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UCP use federal funding to create 1,500 new child care spaces

Even though a month ago, they said they weren’t going to create any new spaces this year.

Last week, the Alberta government announced that it’d be allocating $9.7 million in grants to child care providers to create over 1,500 new child care spaces.

Well, it turns out that this is kind of a weird announcement.

In Children’s Services | Business Plan 2021–24—released just last month, we find this statement:

Recognizing the ongoing impact of the COVID-19 pandemic and a downturn in the economy, current focus is to maintain the safe operation of child care programs, with anticipated future growth in child care spaces influenced by a combination of market forces and government supports.

Children’s Services | Business Plan 2021–24, p. 15

Then it goes on to say that after a 5% increase in total licensed child care spaces in 2019–2020, they were planning a 0% increase this year and a 2% increase in both 2022–2023 and 2023–2024.

No word on what the increase was for last year; although they predicted last February to increase it by 4%. Not sure if they actually did.

Interestingly enough, last year they had forecasted a 3% increase for this year and 3% for next year. Now, they’ve changed it to 0% for this year and 2% for next year. We went from a total 2-year increase of 6.1% to a total increase of just 2%.

This compares to the 4.0%, 6.6%, 6.9%, and 5.4% increases during each year under the NDP.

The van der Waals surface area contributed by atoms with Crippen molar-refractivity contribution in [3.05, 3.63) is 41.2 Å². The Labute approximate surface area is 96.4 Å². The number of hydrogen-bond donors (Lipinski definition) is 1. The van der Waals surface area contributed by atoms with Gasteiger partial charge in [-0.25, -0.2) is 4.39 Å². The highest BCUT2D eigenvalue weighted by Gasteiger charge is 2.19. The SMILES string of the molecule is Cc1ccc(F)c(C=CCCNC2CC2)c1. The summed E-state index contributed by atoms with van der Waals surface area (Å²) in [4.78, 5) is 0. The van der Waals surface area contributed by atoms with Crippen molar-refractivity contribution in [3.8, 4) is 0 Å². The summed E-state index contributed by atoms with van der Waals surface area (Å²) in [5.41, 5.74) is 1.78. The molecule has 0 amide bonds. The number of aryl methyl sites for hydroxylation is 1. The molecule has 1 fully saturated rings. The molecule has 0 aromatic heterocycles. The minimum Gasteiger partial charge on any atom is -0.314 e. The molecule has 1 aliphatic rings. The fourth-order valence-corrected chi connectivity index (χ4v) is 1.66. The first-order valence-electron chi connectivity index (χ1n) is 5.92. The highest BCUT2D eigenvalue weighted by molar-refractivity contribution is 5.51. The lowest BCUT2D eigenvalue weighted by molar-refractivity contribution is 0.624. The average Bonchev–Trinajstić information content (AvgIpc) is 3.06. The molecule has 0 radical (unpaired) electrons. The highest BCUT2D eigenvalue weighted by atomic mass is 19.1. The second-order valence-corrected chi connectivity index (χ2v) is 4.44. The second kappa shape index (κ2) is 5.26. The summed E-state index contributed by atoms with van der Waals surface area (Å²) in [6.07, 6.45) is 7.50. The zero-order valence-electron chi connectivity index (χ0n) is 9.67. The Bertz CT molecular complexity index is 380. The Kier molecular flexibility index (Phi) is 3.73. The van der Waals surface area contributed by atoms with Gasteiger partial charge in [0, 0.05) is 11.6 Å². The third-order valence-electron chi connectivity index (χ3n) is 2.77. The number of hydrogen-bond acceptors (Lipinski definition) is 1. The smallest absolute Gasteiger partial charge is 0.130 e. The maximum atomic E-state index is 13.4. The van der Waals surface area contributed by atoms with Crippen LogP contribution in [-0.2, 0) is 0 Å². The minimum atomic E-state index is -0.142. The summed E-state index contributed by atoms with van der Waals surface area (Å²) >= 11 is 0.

Why bother saying you won’t increase child care spaces because of the pandemic and the economic downturn only to announce less than a month later that you’ll be providing grants to create up to 1,558 new spaces?

Even so, how does this number compare to previous year increases? Well, as I said, last year’s increases are unavailable, but here are the increases between 2016 and 2020:

# of new spaces
2016–20177,481
2017–20187,856
2018–20197,519
2019–20207,258

Yet this year, we’re going to increase it to only 1,558 new spaces? We went from an average of 7,529 new spaces a year to only 1,558. And that’s a maximum. There’s no guarantee that’s how many we’ll actually get.

Any new spaces will be created as providers expand capacity through renovating existing spaces, opening new daycares and day homes, or providing overnight child care.

Last week’s announcement goes on to state:

Through the Early Learning and Child Care agreement with the federal government, these 1,500 new and flexible child care spaces in licensed programs will create about 200 direct jobs for child care providers.

So, it seems that this funding may not even be coming from the provincial government, but from the federal government.

This agreement, which was signed in 2017 while the NDP were still in power, commits the federal government to sending over $45 million every year for early learning and child care.

You can see the number of maximum spaces allocated to each region here.

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By Kim Siever

I live in Lethbridge with my spouse and 4 of our 6 children. I’m a writer, focusing on political news, social issues, and the occasional poem. My politics are radically left.

I’m also dichotomally Mormon. And I’m a functional vegetarian: I have a blog post about that somewhere around here. My pronouns are he/him, and I’m queer.

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